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3 ways to prove parental alienation in family court

On Behalf of | Feb 26, 2023 | Child Custody

When parents share custody, there are certain rules they have to follow. They have to abide by their parenting plan, and they generally need to cooperate with one another. Family law judges always expect to see parents trying to support their children’s best interests. Unfortunately, they frequently encounter the opposite approach.

There are many parents who use their children as a weapon after a change in their relationship with the other parent. Some people will intentionally try to turn the children against their other parent and prevent the children from spending time with that other parent. Those who experience parental alienation understand how devastating it can be to lose communication and time with one’s children. These are a few of the primary ways that people document parental alienation to make a convincing case in family court.

1. They show up for parenting time and record cancellations

Often, parental alienation involves one adult keeping the children from spending time with the other. Failure to properly adhere to the parenting plan can look bad for either parent.

Unfortunately, those who get phone calls or text messages canceling visitation often hurt their own cases by failing to arrive for the custody exchanges scheduled. To technically hold the other parent accountable, it is often necessary to arrive as scheduled for the exchange of custody until then document the failure of the other party. Only after numerous shortened or canceled parenting sessions will someone typically have proof enough to convince a judge to act.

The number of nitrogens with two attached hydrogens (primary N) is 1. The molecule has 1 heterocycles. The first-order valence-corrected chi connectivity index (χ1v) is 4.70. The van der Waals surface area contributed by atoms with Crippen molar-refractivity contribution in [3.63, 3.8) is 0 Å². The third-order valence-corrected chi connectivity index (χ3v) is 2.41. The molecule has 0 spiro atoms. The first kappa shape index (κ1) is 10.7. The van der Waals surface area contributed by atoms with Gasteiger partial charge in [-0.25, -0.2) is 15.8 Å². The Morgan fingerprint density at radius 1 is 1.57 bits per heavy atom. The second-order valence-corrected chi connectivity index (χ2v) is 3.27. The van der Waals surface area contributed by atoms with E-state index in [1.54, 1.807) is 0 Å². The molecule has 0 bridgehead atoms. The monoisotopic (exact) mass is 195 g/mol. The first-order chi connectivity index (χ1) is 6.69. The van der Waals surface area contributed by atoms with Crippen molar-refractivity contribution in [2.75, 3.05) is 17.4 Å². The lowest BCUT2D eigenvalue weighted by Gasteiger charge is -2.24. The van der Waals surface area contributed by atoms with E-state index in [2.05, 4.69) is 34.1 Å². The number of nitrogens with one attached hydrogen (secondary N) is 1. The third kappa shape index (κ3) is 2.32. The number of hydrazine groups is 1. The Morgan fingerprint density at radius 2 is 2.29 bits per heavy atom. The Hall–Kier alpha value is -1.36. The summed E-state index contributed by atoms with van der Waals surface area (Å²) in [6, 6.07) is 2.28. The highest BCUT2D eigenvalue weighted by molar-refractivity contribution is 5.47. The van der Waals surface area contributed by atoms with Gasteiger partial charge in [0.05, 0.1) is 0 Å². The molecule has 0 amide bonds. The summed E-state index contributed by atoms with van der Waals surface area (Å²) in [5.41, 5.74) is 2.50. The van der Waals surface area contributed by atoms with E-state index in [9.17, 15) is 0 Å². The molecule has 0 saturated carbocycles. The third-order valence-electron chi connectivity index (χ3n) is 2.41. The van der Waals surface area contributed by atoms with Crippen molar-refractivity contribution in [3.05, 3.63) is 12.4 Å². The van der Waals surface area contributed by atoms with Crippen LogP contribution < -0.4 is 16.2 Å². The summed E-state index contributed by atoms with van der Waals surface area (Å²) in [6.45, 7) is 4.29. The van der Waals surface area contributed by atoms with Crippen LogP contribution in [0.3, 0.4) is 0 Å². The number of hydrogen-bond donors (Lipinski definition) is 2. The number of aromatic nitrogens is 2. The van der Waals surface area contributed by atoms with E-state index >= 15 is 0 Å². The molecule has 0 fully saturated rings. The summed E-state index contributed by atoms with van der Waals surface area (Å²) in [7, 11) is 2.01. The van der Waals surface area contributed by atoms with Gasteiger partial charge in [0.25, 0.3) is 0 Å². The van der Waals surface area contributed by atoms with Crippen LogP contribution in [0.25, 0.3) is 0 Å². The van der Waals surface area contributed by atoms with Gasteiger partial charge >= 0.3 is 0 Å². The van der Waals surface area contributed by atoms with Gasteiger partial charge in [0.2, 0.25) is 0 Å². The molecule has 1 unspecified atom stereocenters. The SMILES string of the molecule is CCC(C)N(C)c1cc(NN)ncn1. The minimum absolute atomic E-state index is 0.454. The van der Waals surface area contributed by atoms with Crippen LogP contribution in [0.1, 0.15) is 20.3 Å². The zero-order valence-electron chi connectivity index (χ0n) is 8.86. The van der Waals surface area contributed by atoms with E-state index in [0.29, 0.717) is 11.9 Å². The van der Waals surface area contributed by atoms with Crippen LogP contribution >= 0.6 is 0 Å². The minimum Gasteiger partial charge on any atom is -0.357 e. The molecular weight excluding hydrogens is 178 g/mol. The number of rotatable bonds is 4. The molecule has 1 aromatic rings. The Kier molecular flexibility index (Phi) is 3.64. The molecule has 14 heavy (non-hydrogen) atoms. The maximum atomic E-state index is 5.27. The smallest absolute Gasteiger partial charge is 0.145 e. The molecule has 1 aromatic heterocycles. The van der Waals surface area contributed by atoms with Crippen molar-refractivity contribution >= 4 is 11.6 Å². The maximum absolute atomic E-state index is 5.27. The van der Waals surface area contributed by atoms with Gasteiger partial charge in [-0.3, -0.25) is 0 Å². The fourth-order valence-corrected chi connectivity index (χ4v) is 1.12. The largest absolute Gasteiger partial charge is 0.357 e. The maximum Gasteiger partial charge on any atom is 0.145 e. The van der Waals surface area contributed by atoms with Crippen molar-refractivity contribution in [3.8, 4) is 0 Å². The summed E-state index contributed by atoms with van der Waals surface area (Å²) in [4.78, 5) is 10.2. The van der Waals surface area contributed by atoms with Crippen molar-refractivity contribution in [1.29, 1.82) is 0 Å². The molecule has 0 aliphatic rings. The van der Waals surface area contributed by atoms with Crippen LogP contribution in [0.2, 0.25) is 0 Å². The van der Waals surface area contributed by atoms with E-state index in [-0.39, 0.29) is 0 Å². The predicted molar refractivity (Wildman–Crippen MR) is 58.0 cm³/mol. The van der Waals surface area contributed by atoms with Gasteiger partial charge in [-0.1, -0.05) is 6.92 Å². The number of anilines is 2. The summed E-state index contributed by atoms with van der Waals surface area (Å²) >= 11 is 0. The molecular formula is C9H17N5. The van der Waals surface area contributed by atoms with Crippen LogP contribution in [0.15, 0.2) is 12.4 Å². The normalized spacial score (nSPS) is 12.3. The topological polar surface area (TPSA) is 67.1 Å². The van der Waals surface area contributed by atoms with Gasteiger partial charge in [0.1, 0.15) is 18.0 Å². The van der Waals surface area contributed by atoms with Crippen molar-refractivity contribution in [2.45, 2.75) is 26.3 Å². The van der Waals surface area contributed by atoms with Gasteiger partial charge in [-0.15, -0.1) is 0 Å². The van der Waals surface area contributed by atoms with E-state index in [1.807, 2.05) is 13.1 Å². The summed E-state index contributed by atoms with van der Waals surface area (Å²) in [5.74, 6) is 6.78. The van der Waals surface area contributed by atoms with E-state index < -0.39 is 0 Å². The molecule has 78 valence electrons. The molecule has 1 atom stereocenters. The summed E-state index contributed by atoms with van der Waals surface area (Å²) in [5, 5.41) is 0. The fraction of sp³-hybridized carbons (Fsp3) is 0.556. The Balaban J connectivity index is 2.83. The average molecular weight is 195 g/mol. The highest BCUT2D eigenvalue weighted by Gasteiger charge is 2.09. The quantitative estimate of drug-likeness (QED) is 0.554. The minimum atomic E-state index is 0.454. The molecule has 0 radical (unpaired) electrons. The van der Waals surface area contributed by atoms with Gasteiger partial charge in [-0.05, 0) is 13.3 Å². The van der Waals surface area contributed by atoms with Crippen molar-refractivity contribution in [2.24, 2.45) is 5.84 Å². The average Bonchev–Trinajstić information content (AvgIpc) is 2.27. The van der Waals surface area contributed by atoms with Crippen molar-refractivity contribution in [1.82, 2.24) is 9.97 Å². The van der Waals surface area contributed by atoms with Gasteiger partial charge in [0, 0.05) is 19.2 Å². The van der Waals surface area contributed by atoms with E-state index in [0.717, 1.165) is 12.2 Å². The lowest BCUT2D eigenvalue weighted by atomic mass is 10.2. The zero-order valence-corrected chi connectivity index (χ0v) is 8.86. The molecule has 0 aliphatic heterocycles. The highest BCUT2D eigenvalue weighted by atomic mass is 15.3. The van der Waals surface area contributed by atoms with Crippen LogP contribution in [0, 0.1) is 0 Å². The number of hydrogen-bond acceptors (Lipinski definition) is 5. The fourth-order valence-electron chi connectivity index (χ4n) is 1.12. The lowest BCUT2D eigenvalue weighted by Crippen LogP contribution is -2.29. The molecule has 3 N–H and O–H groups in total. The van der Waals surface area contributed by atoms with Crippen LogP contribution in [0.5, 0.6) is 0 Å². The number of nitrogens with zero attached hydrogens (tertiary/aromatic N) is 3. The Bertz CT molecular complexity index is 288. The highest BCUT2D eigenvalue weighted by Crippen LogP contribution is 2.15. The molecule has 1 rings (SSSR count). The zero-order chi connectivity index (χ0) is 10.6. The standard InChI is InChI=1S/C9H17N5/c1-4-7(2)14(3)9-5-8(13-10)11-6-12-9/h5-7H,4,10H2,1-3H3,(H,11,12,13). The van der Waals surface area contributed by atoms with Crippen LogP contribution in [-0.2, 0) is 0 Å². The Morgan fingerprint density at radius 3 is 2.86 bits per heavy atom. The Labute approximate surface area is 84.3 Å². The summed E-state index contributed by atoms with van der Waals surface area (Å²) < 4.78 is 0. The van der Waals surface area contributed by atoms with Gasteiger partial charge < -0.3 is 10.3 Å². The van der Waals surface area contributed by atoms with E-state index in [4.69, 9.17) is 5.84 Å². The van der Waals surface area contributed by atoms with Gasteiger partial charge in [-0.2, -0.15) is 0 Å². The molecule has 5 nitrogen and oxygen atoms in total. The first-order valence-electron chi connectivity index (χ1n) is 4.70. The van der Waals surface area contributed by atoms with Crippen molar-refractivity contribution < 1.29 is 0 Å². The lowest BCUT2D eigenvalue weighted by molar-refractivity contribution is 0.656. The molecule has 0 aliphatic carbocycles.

2. They rely on third parties and social media

Sometimes, teachers or childcare professionals will approach a parent and inform them of something the other parent or the child said or did.

Especially in scenarios where the alienation involves turning the children against the parent by talking negatively about them, third parties can often have very crucial information for a parent’s case. Additionally, what someone says and shares on social media can help prove that they have habitually spoken negatively about the other parent, possibly in front of the children.

3. They bring in mental health professionals

Psychologists and other mental health professionals can often help someone explain certain behaviors to the courts in a convincing and neutral manner. Those directly affected by parental alienation may struggle to explain their case calmly.

Having the supportive not just a legal professional but also a mental health professional who can affirm the behavior will harm the children can benefit those trying to protect their parental rights. Those who can convince a judge of ongoing attempts at parental alienation can possibly secure a modification or at least obtain makeup parenting time.

Sharing child custody often means becoming an advocate not just for a children’s individual needs but also for each parent’s parent-child relationship. Seeking legal guidance when one is being alienated from one’s children – or one needs to safely and legally limit contact with an abusive coparent – is crucially important to moving forward in healthy ways.